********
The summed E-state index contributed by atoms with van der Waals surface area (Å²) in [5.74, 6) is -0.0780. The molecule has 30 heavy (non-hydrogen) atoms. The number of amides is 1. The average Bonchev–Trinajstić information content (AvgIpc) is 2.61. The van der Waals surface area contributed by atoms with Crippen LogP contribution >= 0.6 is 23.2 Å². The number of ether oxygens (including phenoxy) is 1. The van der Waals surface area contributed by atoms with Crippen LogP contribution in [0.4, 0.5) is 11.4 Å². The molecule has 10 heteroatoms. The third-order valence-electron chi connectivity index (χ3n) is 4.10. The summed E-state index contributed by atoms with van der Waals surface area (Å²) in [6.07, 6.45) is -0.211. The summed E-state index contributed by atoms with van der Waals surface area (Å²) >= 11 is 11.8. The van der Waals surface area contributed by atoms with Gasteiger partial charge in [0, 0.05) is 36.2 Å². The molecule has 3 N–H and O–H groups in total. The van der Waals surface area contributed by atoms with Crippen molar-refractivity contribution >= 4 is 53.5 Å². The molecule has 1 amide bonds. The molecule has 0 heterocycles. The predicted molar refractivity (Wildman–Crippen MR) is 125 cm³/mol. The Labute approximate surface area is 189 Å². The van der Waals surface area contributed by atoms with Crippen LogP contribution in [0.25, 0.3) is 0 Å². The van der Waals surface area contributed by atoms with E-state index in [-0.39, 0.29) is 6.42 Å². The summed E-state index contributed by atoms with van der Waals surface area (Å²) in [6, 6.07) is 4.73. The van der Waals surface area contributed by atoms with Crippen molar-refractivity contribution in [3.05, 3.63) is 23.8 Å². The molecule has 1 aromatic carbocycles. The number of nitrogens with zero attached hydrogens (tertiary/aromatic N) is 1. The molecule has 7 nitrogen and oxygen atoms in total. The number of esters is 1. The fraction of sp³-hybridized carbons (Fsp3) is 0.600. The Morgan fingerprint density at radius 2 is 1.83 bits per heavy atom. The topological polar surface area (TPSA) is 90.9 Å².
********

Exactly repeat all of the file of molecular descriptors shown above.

The summed E-state index contributed by atoms with van der Waals surface area (Å²) in [5.74, 6) is -0.0780. The molecule has 30 heavy (non-hydrogen) atoms. The number of amides is 1. The average Bonchev–Trinajstić information content (AvgIpc) is 2.61. The van der Waals surface area contributed by atoms with Crippen LogP contribution >= 0.6 is 23.2 Å². The number of ether oxygens (including phenoxy) is 1. The van der Waals surface area contributed by atoms with Crippen LogP contribution in [0.4, 0.5) is 11.4 Å². The molecule has 10 heteroatoms. The third-order valence-electron chi connectivity index (χ3n) is 4.10. The summed E-state index contributed by atoms with van der Waals surface area (Å²) in [6.07, 6.45) is -0.211. The summed E-state index contributed by atoms with van der Waals surface area (Å²) >= 11 is 11.8. The van der Waals surface area contributed by atoms with Gasteiger partial charge in [0, 0.05) is 36.2 Å². The molecule has 3 N–H and O–H groups in total. The van der Waals surface area contributed by atoms with Crippen molar-refractivity contribution >= 4 is 53.5 Å². The molecule has 1 amide bonds. The molecule has 0 heterocycles. The predicted molar refractivity (Wildman–Crippen MR) is 125 cm³/mol. The Labute approximate surface area is 189 Å². The van der Waals surface area contributed by atoms with Crippen LogP contribution in [0.25, 0.3) is 0 Å². The van der Waals surface area contributed by atoms with E-state index in [-0.39, 0.29) is 6.42 Å². The summed E-state index contributed by atoms with van der Waals surface area (Å²) in [6, 6.07) is 4.73. The van der Waals surface area contributed by atoms with Crippen molar-refractivity contribution in [3.05, 3.63) is 23.8 Å². The molecule has 1 aromatic carbocycles. The number of nitrogens with zero attached hydrogens (tertiary/aromatic N) is 1. The molecule has 7 nitrogen and oxygen atoms in total. The number of esters is 1. The fraction of sp³-hybridized carbons (Fsp3) is 0.600. The Morgan fingerprint density at radius 2 is 1.83 bits per heavy atom. The topological polar surface area (TPSA) is 90.9 Å².